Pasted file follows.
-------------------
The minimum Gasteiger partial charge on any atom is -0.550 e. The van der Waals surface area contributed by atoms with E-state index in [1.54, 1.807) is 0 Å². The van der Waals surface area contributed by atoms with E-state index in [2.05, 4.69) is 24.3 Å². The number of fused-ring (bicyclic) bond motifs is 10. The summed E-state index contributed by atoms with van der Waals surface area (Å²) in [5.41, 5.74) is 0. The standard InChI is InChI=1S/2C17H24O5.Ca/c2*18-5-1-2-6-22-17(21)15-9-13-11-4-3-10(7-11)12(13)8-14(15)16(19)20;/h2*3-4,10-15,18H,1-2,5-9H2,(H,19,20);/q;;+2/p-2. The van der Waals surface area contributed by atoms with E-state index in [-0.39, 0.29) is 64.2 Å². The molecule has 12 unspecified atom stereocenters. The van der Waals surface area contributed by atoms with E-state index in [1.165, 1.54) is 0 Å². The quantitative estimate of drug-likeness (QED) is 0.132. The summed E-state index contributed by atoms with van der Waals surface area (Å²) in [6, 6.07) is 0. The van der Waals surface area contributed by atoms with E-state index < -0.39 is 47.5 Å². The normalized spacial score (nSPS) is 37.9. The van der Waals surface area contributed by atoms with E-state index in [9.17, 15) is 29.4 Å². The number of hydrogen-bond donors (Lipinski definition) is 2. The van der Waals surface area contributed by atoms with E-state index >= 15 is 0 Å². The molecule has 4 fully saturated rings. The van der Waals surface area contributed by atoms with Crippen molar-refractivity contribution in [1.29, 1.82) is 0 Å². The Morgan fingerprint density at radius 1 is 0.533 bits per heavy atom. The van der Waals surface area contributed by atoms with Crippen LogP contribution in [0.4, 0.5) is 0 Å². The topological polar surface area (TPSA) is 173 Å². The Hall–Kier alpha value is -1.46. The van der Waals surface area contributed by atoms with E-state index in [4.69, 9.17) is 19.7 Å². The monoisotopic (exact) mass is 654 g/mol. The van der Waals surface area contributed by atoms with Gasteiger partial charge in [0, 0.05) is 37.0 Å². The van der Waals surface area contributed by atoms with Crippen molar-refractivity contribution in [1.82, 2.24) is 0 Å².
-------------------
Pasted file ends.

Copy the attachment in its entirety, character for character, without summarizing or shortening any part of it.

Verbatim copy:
The minimum Gasteiger partial charge on any atom is -0.550 e. The van der Waals surface area contributed by atoms with E-state index in [1.54, 1.807) is 0 Å². The van der Waals surface area contributed by atoms with E-state index in [2.05, 4.69) is 24.3 Å². The number of fused-ring (bicyclic) bond motifs is 10. The summed E-state index contributed by atoms with van der Waals surface area (Å²) in [5.41, 5.74) is 0. The standard InChI is InChI=1S/2C17H24O5.Ca/c2*18-5-1-2-6-22-17(21)15-9-13-11-4-3-10(7-11)12(13)8-14(15)16(19)20;/h2*3-4,10-15,18H,1-2,5-9H2,(H,19,20);/q;;+2/p-2. The van der Waals surface area contributed by atoms with E-state index in [-0.39, 0.29) is 64.2 Å². The molecule has 12 unspecified atom stereocenters. The van der Waals surface area contributed by atoms with E-state index in [1.165, 1.54) is 0 Å². The quantitative estimate of drug-likeness (QED) is 0.132. The summed E-state index contributed by atoms with van der Waals surface area (Å²) in [6, 6.07) is 0. The van der Waals surface area contributed by atoms with E-state index < -0.39 is 47.5 Å². The normalized spacial score (nSPS) is 37.9. The van der Waals surface area contributed by atoms with E-state index in [9.17, 15) is 29.4 Å². The number of hydrogen-bond donors (Lipinski definition) is 2. The van der Waals surface area contributed by atoms with E-state index >= 15 is 0 Å². The molecule has 4 fully saturated rings. The van der Waals surface area contributed by atoms with Crippen molar-refractivity contribution in [1.29, 1.82) is 0 Å². The Morgan fingerprint density at radius 1 is 0.533 bits per heavy atom. The van der Waals surface area contributed by atoms with Crippen LogP contribution in [0.4, 0.5) is 0 Å². The topological polar surface area (TPSA) is 173 Å². The Hall–Kier alpha value is -1.46. The van der Waals surface area contributed by atoms with E-state index in [4.69, 9.17) is 19.7 Å². The monoisotopic (exact) mass is 654 g/mol. The van der Waals surface area contributed by atoms with Gasteiger partial charge in [0, 0.05) is 37.0 Å². The van der Waals surface area contributed by atoms with Crippen molar-refractivity contribution in [1.82, 2.24) is 0 Å².